In 1868, it is the tragedy. Tattooing was banned in 1972, just after the Meiji Restoration, a decision taken by the powerful to give a more “healthy” image of their society. Most tattoo artists were then forced to hide or practice their art secretly, out of sight. A period when tattooing gradually became associated with organized crime and the yakuza, the Japanese mafia. The Ainu, having made tattooing an ancestral custom, must abandon the tradition or face severe sanctions by the authorities (notably the removal of designs with hydrochloric acid). Despite all of these punishments, it didn’t really stop the horishi. Visitors from all over the world had to be given a special Japanese souvenir. They all chose irrezumi. The restrictions did not allow tattoo artists to flourish, and many migrated to countries more open to the issue.
The discreet return of the tattoo
1948 marks the return of tattooing, again authorized. Japan was, at the time, under post-war American occupation. Tattoo artists can relive their art and offer their services to foreign military personnel. Twenty years later, the horishi profession is gaining more and more recognition, but attitudes have not really changed. Even today, tattoos are associated with criminals and Yakuza who proudly displayed their tattoos, symbols of clan rallying or simply the mark of a prison sentence.
Many onsen (hot spring) or gyms still deny access to people with tattoos. Besides, tattooing has almost become a political debate. In 2012, the ex-mayor of Osaka, Toru Hashimoto, wanted to ban tattooing. He had asked some employees if they had them and what part of their body they were on. If that was the case, he would ask them to withdraw them or else to look for another job. The most recent case about tattoos was in 2017. A tattoo artist, Taiki Masuda, had his salon raided with no real explanation. The authorities argued a breach of the law, specifying that the practice of tattooing was reserved for health professionals.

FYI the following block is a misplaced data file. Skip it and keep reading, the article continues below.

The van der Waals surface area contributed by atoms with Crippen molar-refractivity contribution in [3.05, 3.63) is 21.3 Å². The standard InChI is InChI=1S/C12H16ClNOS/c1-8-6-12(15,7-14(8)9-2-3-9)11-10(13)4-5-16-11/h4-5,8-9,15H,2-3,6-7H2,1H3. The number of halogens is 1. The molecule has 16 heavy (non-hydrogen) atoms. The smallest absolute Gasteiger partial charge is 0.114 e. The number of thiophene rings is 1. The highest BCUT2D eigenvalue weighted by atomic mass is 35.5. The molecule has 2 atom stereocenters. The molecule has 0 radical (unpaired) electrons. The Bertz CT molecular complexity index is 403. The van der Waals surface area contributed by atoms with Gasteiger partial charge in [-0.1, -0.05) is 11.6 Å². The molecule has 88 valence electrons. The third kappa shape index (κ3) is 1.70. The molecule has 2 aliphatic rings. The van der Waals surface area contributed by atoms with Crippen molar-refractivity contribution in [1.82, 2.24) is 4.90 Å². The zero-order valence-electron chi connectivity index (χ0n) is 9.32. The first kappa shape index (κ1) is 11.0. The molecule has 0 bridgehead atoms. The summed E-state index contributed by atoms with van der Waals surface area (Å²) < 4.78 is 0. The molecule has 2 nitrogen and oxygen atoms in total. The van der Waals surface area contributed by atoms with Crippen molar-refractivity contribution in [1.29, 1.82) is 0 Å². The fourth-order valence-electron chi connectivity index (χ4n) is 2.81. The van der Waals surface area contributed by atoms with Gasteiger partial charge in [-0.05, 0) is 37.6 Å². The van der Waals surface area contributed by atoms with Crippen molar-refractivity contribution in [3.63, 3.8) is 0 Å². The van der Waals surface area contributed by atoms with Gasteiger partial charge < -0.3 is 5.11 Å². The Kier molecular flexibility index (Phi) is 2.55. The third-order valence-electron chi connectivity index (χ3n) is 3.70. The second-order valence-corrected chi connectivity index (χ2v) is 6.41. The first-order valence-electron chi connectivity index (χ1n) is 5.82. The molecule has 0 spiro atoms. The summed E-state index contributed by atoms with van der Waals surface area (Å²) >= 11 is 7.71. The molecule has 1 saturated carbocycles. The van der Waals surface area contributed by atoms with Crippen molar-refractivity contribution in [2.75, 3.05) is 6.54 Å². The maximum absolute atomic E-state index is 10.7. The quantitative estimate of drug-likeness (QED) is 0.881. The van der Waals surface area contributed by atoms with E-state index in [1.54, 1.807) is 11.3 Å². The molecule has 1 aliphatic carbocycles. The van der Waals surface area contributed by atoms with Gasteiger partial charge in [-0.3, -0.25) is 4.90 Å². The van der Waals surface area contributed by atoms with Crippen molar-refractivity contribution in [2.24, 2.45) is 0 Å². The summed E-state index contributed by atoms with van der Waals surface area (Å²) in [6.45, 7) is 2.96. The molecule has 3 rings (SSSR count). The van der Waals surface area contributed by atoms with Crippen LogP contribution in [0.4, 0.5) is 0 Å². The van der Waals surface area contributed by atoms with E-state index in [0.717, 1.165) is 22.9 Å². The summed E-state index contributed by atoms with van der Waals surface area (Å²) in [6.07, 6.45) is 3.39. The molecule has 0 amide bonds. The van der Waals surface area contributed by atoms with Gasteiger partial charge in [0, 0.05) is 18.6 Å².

Following this, he set up a “save the tattoo” campaign to improve the image of this profession, still frowned upon in Japan. The trial ended with a victory for Taiki Masuda; If it had not been the case, Japanese tattoo artists would have seen a massive ban on practicing their art in the Land of the Rising Sun. But during the next Olympic Games in Tokyo in 2020 and the Rugby World Cup in September, how will the authorities control the many tattoos that athletes wear? The international rugby federation has asked players to hide their tattoos outside the lawns. In L’Equipe, World Rugby President Alan Gilpin said: “We will educate the Japanese that people who wear tattoos in the context of international rugby are not Yakuza […]. We won’t force any team to do it but they will, because they want to respect the culture. ”
What reaction to a tattooed person?
Overall, and if most accounts are to be believed, foreign tourists with tattoos tend to receive a positive reception and attract curiosity, but rarely disapproval.
On the contrary, a tattooed Japanese will be more subject to criticism. It is also more difficult to find a job in Japan if you have a tattoo, especially in the largest groups or in the administration. The mayor of Osaka was in the spotlight in 2012 when he called on municipal workers with tattoos to remove their tattoos or find another job.